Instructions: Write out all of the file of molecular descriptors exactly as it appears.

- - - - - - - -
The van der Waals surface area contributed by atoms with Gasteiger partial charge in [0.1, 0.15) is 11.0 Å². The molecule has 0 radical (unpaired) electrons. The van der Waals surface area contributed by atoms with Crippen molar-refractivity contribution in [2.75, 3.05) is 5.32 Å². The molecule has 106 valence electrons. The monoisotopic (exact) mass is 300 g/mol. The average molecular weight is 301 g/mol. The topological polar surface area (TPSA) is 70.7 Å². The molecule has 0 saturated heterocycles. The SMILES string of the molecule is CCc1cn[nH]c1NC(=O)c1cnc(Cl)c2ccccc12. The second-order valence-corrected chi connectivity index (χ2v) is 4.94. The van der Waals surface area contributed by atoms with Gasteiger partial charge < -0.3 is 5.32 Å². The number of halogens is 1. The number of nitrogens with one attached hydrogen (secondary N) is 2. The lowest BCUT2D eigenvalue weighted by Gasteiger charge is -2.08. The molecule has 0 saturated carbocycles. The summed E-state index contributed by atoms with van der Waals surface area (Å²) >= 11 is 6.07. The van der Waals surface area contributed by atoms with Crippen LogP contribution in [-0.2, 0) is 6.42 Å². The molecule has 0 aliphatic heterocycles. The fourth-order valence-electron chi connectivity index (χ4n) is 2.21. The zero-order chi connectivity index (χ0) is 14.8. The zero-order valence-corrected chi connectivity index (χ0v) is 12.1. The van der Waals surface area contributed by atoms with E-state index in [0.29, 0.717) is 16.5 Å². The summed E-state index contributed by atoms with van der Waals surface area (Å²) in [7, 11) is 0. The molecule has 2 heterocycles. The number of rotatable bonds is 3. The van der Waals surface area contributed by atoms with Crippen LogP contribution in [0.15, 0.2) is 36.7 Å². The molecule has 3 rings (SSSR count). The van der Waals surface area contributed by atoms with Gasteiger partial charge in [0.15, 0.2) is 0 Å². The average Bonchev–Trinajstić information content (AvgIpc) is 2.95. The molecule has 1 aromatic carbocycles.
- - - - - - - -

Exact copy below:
The van der Waals surface area contributed by atoms with Gasteiger partial charge in [0.1, 0.15) is 11.0 Å². The molecule has 0 radical (unpaired) electrons. The van der Waals surface area contributed by atoms with Crippen molar-refractivity contribution in [2.75, 3.05) is 5.32 Å². The molecule has 106 valence electrons. The monoisotopic (exact) mass is 300 g/mol. The average molecular weight is 301 g/mol. The topological polar surface area (TPSA) is 70.7 Å². The molecule has 0 saturated heterocycles. The SMILES string of the molecule is CCc1cn[nH]c1NC(=O)c1cnc(Cl)c2ccccc12. The second-order valence-corrected chi connectivity index (χ2v) is 4.94. The van der Waals surface area contributed by atoms with Gasteiger partial charge < -0.3 is 5.32 Å². The number of halogens is 1. The number of nitrogens with one attached hydrogen (secondary N) is 2. The lowest BCUT2D eigenvalue weighted by Gasteiger charge is -2.08. The molecule has 0 saturated carbocycles. The summed E-state index contributed by atoms with van der Waals surface area (Å²) >= 11 is 6.07. The van der Waals surface area contributed by atoms with Crippen LogP contribution in [-0.2, 0) is 6.42 Å². The molecule has 0 aliphatic heterocycles. The fourth-order valence-electron chi connectivity index (χ4n) is 2.21. The zero-order chi connectivity index (χ0) is 14.8. The zero-order valence-corrected chi connectivity index (χ0v) is 12.1. The van der Waals surface area contributed by atoms with E-state index in [0.29, 0.717) is 16.5 Å². The summed E-state index contributed by atoms with van der Waals surface area (Å²) in [7, 11) is 0. The molecule has 2 heterocycles. The number of rotatable bonds is 3. The van der Waals surface area contributed by atoms with Crippen LogP contribution in [0.15, 0.2) is 36.7 Å². The molecule has 3 rings (SSSR count). The van der Waals surface area contributed by atoms with Gasteiger partial charge in [0.15, 0.2) is 0 Å². The average Bonchev–Trinajstić information content (AvgIpc) is 2.95. The molecule has 1 aromatic carbocycles.